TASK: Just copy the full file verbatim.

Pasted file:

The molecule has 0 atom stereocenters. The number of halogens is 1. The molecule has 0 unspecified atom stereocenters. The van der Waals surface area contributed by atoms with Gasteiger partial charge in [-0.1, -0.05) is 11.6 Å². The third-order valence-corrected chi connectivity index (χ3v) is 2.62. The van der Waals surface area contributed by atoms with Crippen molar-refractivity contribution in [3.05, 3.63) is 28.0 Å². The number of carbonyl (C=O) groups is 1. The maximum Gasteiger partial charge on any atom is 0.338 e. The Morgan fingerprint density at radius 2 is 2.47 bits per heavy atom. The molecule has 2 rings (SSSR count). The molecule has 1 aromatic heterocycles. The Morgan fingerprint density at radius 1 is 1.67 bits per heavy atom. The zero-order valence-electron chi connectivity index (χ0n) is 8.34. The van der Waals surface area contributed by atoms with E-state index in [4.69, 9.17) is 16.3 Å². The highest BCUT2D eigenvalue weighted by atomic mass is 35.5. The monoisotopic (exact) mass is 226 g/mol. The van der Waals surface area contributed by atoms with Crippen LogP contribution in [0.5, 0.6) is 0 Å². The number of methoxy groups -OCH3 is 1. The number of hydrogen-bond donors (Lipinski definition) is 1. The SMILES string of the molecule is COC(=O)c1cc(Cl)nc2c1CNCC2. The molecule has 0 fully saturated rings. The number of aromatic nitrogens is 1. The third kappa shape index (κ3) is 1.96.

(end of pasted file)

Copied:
The molecule has 0 atom stereocenters. The number of halogens is 1. The molecule has 0 unspecified atom stereocenters. The van der Waals surface area contributed by atoms with Gasteiger partial charge in [-0.1, -0.05) is 11.6 Å². The third-order valence-corrected chi connectivity index (χ3v) is 2.62. The van der Waals surface area contributed by atoms with Crippen molar-refractivity contribution in [3.05, 3.63) is 28.0 Å². The number of carbonyl (C=O) groups is 1. The maximum Gasteiger partial charge on any atom is 0.338 e. The Morgan fingerprint density at radius 2 is 2.47 bits per heavy atom. The molecule has 2 rings (SSSR count). The molecule has 1 aromatic heterocycles. The Morgan fingerprint density at radius 1 is 1.67 bits per heavy atom. The zero-order valence-electron chi connectivity index (χ0n) is 8.34. The van der Waals surface area contributed by atoms with E-state index in [4.69, 9.17) is 16.3 Å². The highest BCUT2D eigenvalue weighted by atomic mass is 35.5. The monoisotopic (exact) mass is 226 g/mol. The van der Waals surface area contributed by atoms with Crippen LogP contribution in [0.5, 0.6) is 0 Å². The number of methoxy groups -OCH3 is 1. The number of hydrogen-bond donors (Lipinski definition) is 1. The SMILES string of the molecule is COC(=O)c1cc(Cl)nc2c1CNCC2. The molecule has 0 fully saturated rings. The number of aromatic nitrogens is 1. The third kappa shape index (κ3) is 1.96.